Actually, this meta-regression use Stepwise selection method to remove the insignificant predictors. 40% is the coefficient of determination \(R^2\) in the four-predictor model for density and the five-predictor model for Diversity. In these meta-regression models, standard errors \(SE_r\) show the largest coefficient value. Control for covariance (which lack of explanation in this paper) contributes the second large one. Control for regional accessibility is a insignificant variable in both Density and Diversity models. How can get the conclusion of the 40% of variation are duo to the control of self-selection and regional accessibility? Aston et al. (2020) mention the asymmetry existed in the funnel plot for density and accessibility. It is an evidence of publication bias that could lead to overestimate the correlation. But the plot is not shown in the paper.

In a later paper, Aston et al. (2021) further improve the meta-analysis to examine the impacts of 5D variables on transit use. The number of studies are extended to 187. And 418 of 505 elasticities are used as valid response. They find that, using a random-effect model, the elasiticity of density on transit use (0.10) is close to Reid Ewing and Cervero (2010) ’s result (0.07). The standard error of estimate is also included \(SE=0.013\). Using this estimites, they re-examine the effects of control for self-selection and regional accessibility. The paired tests show that both of the two indicators have significant effects on elasticities of density. They also find the estimated elasticity of density in the studies after 2010 is significantly higher than the studies before 2010. The authors explain this change by more diverse study locations and more studies which control for regional accessibility after 2010.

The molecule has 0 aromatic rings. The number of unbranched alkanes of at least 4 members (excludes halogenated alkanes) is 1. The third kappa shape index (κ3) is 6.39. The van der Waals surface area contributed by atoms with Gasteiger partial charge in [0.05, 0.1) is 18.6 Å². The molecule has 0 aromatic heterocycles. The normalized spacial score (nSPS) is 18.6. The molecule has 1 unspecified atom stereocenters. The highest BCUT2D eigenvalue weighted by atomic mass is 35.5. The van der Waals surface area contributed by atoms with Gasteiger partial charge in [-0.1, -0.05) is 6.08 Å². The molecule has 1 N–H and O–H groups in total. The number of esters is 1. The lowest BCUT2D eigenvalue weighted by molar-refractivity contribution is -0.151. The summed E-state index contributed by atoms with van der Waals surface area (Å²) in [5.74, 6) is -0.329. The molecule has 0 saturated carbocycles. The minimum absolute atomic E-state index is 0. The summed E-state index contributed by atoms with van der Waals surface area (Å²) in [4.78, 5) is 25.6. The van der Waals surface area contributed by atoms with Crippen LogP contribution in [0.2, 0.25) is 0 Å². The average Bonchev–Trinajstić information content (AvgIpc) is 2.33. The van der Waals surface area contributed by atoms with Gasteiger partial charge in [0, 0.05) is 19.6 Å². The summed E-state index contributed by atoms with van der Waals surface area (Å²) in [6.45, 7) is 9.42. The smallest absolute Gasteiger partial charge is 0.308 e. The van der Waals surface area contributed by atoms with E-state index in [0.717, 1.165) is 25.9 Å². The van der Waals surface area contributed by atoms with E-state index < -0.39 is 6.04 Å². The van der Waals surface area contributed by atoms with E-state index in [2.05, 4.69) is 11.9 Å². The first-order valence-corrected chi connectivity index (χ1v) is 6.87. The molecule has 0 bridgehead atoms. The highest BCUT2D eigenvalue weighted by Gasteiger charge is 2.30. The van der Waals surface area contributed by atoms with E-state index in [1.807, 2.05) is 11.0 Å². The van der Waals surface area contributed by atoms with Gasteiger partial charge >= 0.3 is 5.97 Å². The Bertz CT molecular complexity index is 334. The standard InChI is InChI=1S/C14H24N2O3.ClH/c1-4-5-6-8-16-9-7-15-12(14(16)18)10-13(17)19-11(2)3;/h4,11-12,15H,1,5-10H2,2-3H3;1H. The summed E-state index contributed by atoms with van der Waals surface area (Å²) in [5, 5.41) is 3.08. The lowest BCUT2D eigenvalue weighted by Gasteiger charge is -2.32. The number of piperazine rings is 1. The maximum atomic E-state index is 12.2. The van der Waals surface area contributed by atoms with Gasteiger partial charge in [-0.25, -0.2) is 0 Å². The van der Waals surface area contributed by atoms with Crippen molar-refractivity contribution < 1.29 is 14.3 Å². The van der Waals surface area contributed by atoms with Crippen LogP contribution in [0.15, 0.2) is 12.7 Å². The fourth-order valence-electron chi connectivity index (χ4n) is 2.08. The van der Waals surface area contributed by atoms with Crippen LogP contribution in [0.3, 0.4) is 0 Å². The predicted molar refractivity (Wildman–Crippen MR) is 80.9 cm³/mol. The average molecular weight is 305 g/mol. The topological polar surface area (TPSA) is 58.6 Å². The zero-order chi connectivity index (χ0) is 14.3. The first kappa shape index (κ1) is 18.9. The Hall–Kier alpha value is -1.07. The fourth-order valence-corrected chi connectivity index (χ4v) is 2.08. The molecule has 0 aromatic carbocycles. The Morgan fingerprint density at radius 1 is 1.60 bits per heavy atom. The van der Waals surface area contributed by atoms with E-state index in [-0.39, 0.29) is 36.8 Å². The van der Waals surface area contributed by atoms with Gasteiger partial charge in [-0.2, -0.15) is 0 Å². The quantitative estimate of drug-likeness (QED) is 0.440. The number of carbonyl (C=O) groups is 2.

2.4 Spatial Scales

2.4.1 Modifiable areal unit problem (MAUP)

Due to the various data sources or research interests, travel-urban form studies divide into two groups. One group uses aggregated travel and built-environment variables at the city, county, or metropolitan level. At the same time, the other group uses trip data at the individual or household level. The results of travel models at different scales are often inconsistent. Using the same data source, Reid Ewing et al. (2018) found that the elasticities of VMT with respect to population density is -0.164 in the aggregate models, which is a much higher value than disaggregate studies (-0.04 in the meta-analysis of Reid Ewing and Cervero (2010)). They suspect that this phenomenon is aggregation bias or ecological fallacy. They further explain that the two scales represent two different questions: The metropolitan-level density, which strongly affects the VMT, is not equivalent to the neighborhood density, which has much weaker effects on VMT.

Early in 1930, scholars noticed that, when a set of smaller areal units was aggregated into larger areal units, the variance structure will be changed and the estimated coefficients will be larger (Gehlke and Biehl 1934). This inconsistency/sensitivity of analysis results is called modifiable areal unit problem (MAUP) or ecological fallacy (Openshaw 1984). In spatial analysis, two kinds of MAUP often happen simultaneously (Wong 2004). The first one called ‘scale effect’ means that the correlation among variables depends on the size of areal units. Larger units usually lead to larger estimations. The second one, ‘zone effect’ describe the various results of correlation by choosing different areal shape or subset at the same scale.